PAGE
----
But this means Uber may have to change its core ride-hailing business to accommodate the rise of self-driving cars because of the competition. Justin Waldron, a cofounder of the gaming company Zynga, wrote a Medium blog post titled “Uber’s Achilles Heel” in which he argues that self-driving cars put the ride-hailing company’s business at risk. He points out how Uber’s current ride-hailing dominance relies upon its huge network of human drivers across the world. That advantage vanishes once self-driving cars become capable enough to operate without drivers.

A car company like Toyota can compete in San Francisco simply by manufacturing a few hundred cars to get to arrival time parity with Uber. With an investment as low as just a million dollars for a hundred cars, any car company could challenge Uber in their most important markets where they have remained untouchable for years. It has cost Uber tens, if not hundreds of millions of dollars, to win a market like San Francisco and that market will be vulnerable to any car manufacturer willing to invest just a million dollars.

To compete, Uber may have to transform from a ride-hailing service into the owner of a self-driving car fleet. But that move would make Uber into more of a rental car business with all the associated costs of buying and maintaining so many cars, says Maryann Keller, an automotive strategy consultant. Keller believes Uber could still successfully pivot by becoming a self-driving car manufacturer and competing with its up-and-coming rivals.

I’m not saying that Uber isn’t going to be a huge, valuable company. I am suggesting that the path to it becoming more valuable is much less certain than most people think. Navigating this shift will be as difficult and risky for Uber as the transition to mobile was for most consumer internet companies. With great execution, they can come out on the other side even more valuable. A few missteps, and they could just as easily end up as the defining example of the most overvalued company during the second internet bubble.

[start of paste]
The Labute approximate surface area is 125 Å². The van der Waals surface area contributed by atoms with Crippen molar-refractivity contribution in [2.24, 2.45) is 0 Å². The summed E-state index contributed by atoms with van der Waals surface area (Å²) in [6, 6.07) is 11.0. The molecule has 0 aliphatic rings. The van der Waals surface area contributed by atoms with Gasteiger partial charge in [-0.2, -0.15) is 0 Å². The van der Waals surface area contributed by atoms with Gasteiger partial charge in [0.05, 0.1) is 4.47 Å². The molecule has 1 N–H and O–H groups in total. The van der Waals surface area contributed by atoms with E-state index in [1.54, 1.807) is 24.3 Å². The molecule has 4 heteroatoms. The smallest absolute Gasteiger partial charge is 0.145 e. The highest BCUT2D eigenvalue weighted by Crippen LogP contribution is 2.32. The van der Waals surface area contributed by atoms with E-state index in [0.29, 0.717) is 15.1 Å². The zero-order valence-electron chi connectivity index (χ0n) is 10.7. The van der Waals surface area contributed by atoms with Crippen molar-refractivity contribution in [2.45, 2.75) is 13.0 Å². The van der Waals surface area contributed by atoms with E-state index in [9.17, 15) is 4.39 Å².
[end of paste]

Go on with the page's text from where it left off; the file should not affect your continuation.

Uber’s ride-hailing data and expertise may still give the company huge advantages over self-driving car competitors trying to elbow their way into the business. But unlike Uber’s lofty flying car dream, the war for self-driving car dominance on the ground will be anything but a walk in the clouds.

CATEGORIZED UNDER: technology, top posts
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  • OWilson

    The Uber controversy is, for many millenials, their first brush with politics.

    What seems like a great simple idea, a simple exchange of assets, (the modern version of hitch hiking) can get bogged down with International Trade Agreements (E.U.), taxes, licensing, taxes, insurances, liability, unfair competition, union busting, and on it goes.

    I see young liberal PC folks, actually questioning the roll of a government who’s tentacles reach into so far into every aspect of life,

    This is not lost on them when they contemplate their choices in the polling booth.

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Lovesick Cyborg

Lovesick Cyborg examines how technology shapes our human experience of the world on both an emotional and physical level. I’ll focus on stories such as why audiences loved or hated Hollywood’s digital resurrection of fallen actors, how soldiers interact with battlefield robots and the capability of music fans to idolize virtual pop stars. Other stories might include the experience of using an advanced prosthetic limb, whether or not people trust driverless cars with their lives, and how virtual reality headsets or 3-D film technology can make some people physically ill.

About Jeremy Hsu

Jeremy Hsu is journalist who writes about science and technology for Scientific American, Popular Science, IEEE Spectrum and other publications. He received a master’s degree in journalism through the Science, Health and Environmental Reporting Program at NYU and currently lives in Brooklyn. His side interests include an ongoing fascination with the history of science and technology and military history.